The future looks a shade brighter for Ahold, following Tuesday's announcement of promising figures at its Dutch supermarket chain Albert Heijn and its US retail division.
The retailer has been beset by difficulties following the discovery of accounting irregularities at its Foodservice division last year.
Like-for-like sales at Albert Heijn fell 0.2 per cent in the first quarter, but that was against the backdrop of a price war in The Netherlands. The retailer said in a statement: 'Sales volume at Albert Heijn increased as a result of the price repositioning campaign. The impact of food price deflation was largely offset by a higher sales volume.'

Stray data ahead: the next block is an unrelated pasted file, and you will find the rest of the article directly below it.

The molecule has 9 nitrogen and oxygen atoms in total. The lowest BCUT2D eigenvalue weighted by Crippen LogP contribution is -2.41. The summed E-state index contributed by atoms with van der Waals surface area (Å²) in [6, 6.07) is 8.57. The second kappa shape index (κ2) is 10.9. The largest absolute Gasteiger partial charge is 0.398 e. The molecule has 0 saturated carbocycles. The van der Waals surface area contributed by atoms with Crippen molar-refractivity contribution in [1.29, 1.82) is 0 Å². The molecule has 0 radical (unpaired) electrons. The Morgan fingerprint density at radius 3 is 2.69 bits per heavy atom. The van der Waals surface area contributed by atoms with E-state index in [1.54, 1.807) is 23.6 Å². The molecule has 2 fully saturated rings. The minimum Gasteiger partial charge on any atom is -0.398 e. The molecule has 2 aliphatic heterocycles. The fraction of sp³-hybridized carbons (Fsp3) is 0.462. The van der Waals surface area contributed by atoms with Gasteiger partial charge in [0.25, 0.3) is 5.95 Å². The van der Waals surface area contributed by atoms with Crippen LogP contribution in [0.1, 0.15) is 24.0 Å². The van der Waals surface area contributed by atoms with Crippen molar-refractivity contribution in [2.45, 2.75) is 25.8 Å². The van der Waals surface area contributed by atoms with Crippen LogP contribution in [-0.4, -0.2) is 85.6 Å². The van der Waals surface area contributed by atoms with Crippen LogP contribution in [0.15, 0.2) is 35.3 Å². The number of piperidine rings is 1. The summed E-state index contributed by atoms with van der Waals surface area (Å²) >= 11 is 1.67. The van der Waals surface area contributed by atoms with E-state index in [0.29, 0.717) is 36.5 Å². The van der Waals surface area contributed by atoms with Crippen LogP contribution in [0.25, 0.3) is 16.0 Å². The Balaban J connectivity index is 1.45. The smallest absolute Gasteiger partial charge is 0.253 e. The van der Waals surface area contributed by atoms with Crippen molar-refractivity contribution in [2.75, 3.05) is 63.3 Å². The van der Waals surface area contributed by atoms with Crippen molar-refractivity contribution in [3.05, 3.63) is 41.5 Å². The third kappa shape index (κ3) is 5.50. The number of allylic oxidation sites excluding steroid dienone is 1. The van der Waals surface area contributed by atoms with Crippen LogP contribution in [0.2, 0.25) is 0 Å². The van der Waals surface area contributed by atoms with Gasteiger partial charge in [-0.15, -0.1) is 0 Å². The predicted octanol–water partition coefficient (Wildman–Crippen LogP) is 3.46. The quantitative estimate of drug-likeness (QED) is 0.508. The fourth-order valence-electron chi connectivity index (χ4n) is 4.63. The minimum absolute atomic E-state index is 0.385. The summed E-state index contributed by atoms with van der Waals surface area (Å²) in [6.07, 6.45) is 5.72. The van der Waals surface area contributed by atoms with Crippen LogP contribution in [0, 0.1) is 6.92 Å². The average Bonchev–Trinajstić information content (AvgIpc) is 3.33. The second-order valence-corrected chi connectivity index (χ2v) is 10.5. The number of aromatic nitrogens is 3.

Net sales at the US retail operations fell 1.2 per cent compared with the previous year, but margins stabilised.
'Underlying US retail margins were reassuring at 5.2 per cent,' said broker JP Morgan. 'We were also pleased with Albert Heijn's performance, with operating profits up on the year before.'
Ahold chief executive Anders Moberg has continued to divest its non-core divisions, incurring an overall net loss of EUR405 million (£269 million), compared with a profit of EUR84 million (£55.8 million) in the same period last year.